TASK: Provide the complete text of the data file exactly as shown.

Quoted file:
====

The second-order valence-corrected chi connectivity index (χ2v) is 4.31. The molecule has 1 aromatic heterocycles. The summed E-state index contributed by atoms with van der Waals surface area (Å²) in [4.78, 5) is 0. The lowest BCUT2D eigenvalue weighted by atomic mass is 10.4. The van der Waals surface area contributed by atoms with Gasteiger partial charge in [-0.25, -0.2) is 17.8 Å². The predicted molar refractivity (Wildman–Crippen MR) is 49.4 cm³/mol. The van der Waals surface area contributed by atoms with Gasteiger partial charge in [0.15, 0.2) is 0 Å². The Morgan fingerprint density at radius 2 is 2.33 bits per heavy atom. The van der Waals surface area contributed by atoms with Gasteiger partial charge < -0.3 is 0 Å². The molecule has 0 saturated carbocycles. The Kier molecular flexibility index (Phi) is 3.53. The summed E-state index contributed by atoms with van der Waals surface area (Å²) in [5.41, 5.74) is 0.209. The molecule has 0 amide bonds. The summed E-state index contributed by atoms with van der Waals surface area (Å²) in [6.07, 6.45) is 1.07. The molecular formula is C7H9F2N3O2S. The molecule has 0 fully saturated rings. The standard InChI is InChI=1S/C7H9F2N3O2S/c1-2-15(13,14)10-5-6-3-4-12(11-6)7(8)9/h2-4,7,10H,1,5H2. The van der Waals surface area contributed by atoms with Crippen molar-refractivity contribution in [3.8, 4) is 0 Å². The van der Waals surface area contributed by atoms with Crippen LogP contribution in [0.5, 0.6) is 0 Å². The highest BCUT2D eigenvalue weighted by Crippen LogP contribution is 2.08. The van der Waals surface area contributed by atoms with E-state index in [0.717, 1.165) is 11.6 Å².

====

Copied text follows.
The second-order valence-corrected chi connectivity index (χ2v) is 4.31. The molecule has 1 aromatic heterocycles. The summed E-state index contributed by atoms with van der Waals surface area (Å²) in [4.78, 5) is 0. The lowest BCUT2D eigenvalue weighted by atomic mass is 10.4. The van der Waals surface area contributed by atoms with Gasteiger partial charge in [-0.25, -0.2) is 17.8 Å². The predicted molar refractivity (Wildman–Crippen MR) is 49.4 cm³/mol. The van der Waals surface area contributed by atoms with Gasteiger partial charge in [0.15, 0.2) is 0 Å². The Morgan fingerprint density at radius 2 is 2.33 bits per heavy atom. The van der Waals surface area contributed by atoms with Gasteiger partial charge < -0.3 is 0 Å². The molecule has 0 saturated carbocycles. The Kier molecular flexibility index (Phi) is 3.53. The summed E-state index contributed by atoms with van der Waals surface area (Å²) in [5.41, 5.74) is 0.209. The molecule has 0 amide bonds. The summed E-state index contributed by atoms with van der Waals surface area (Å²) in [6.07, 6.45) is 1.07. The molecular formula is C7H9F2N3O2S. The molecule has 0 fully saturated rings. The standard InChI is InChI=1S/C7H9F2N3O2S/c1-2-15(13,14)10-5-6-3-4-12(11-6)7(8)9/h2-4,7,10H,1,5H2. The van der Waals surface area contributed by atoms with Crippen molar-refractivity contribution in [3.8, 4) is 0 Å². The van der Waals surface area contributed by atoms with Crippen LogP contribution in [0.5, 0.6) is 0 Å². The highest BCUT2D eigenvalue weighted by Crippen LogP contribution is 2.08. The van der Waals surface area contributed by atoms with E-state index in [0.717, 1.165) is 11.6 Å².